now that i'm on my second electric grinder in a month, i felt it was time to touch on this.
I bought (initially) a waring "pro" grinder at cabelas (49.99) - it was a refurb unit, and I noticed right away that the drive gear did not fully engage the auger shaft - but I thought maybe I was imagining things so i rolled with it. it would occasionally skip, but it ground my first deer up pretty well. today I started grinding my second deer, and it caught one piece of sinew and totally stripped out the drive train. called cabelas, and found myself on a short road trip.
Upgraded to the cabelas heavy duty model that normally runs 99.99 - which is the price it was marked in the store, but I saw it online for 69 just before I left. they price matched the internet, and i upgraded for 20 bucks.
big difference between the two as noted here -
the waring does not use standard size plates. the cabelas does
cabelas has a plastic (nylon) drive train with user replaceable parts. the Waring uses plastic gears with a metal junction between the drive train and the auger - with NO user replaceable parts. further, this metal was VERY soft, and not hardened tool steel - all metal is not always better. even more frustrating is that the Waring unit only engages about 1/8" of the drive shaft to the auger - this is not enough. The cabelas unit mates fully to the auger, and they have spare auger bushings in the box...just in case the first one buggers up. I don't see this happening with normal home use.
I ground almost 30 lbs of meat in under 10 mins including bagging time doing it in 4 lb lots with a 4 1.5lb bags too. My wife came in and asked "You're done already?" indicating her surprise too. the Cabelas unit is MUCH better than the waring pro unit. Be cautious. the Waring unit is sold under MANY names - and i've seen them in many places with many different badges. they are an unmistakable design, steer clear in all cases if you can. the design is flawed IMO. that said, it could be fixed with a piece of a nut driver but i'd rather just upgrade to something that takes normal spare parts too. Stainless plates and knife is in my future.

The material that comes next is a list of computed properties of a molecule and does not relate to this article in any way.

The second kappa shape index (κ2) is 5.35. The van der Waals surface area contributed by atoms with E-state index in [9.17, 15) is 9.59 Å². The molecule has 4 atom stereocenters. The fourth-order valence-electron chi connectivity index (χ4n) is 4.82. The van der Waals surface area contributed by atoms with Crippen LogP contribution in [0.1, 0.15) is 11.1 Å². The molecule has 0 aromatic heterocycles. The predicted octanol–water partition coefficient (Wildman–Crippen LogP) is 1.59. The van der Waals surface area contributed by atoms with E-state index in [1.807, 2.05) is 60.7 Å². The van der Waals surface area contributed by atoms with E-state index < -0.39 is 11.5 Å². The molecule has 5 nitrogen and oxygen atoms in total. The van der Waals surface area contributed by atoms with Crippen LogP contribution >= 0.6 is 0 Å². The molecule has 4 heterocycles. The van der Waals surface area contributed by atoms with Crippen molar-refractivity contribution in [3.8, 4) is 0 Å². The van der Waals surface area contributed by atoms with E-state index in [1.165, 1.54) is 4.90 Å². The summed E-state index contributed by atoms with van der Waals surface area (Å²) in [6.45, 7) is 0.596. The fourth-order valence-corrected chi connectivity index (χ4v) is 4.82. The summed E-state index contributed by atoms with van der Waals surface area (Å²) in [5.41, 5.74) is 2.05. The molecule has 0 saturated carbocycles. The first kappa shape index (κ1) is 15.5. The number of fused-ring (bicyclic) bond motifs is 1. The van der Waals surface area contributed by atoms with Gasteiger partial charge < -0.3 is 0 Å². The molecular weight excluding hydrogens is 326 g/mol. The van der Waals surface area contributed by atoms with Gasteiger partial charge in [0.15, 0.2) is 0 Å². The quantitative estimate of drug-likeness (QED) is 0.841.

avoid these ones -
also avoid anything that uses the pictured method of joining the feed tube and auger assy to the drivetrain (note the knurled knob on the side) - this is not a positive locking junction and leaves room for play in the unit, reducing gear life.
The Waring MG800 is a more robust machine, which uses standard plates - but it is nearly 200 bucks and I have not fully examined this one, but fear that the drive train to auger junction will be the same as the MG100 series grinders. I would avoid these as well until I can confirm that this junction is suitable for long lasting use.
the cabelas heavy duty unit pictured here is the one I hope will last longer than the Waring MG100 i just returned (and killed after just 15 lbs of meat)
kudos again to Cabela's customer service. after I showed the product specialist at the store what exactly I felt was the cause of the failure, they are considering pulling them from sale until the problem can be resolved.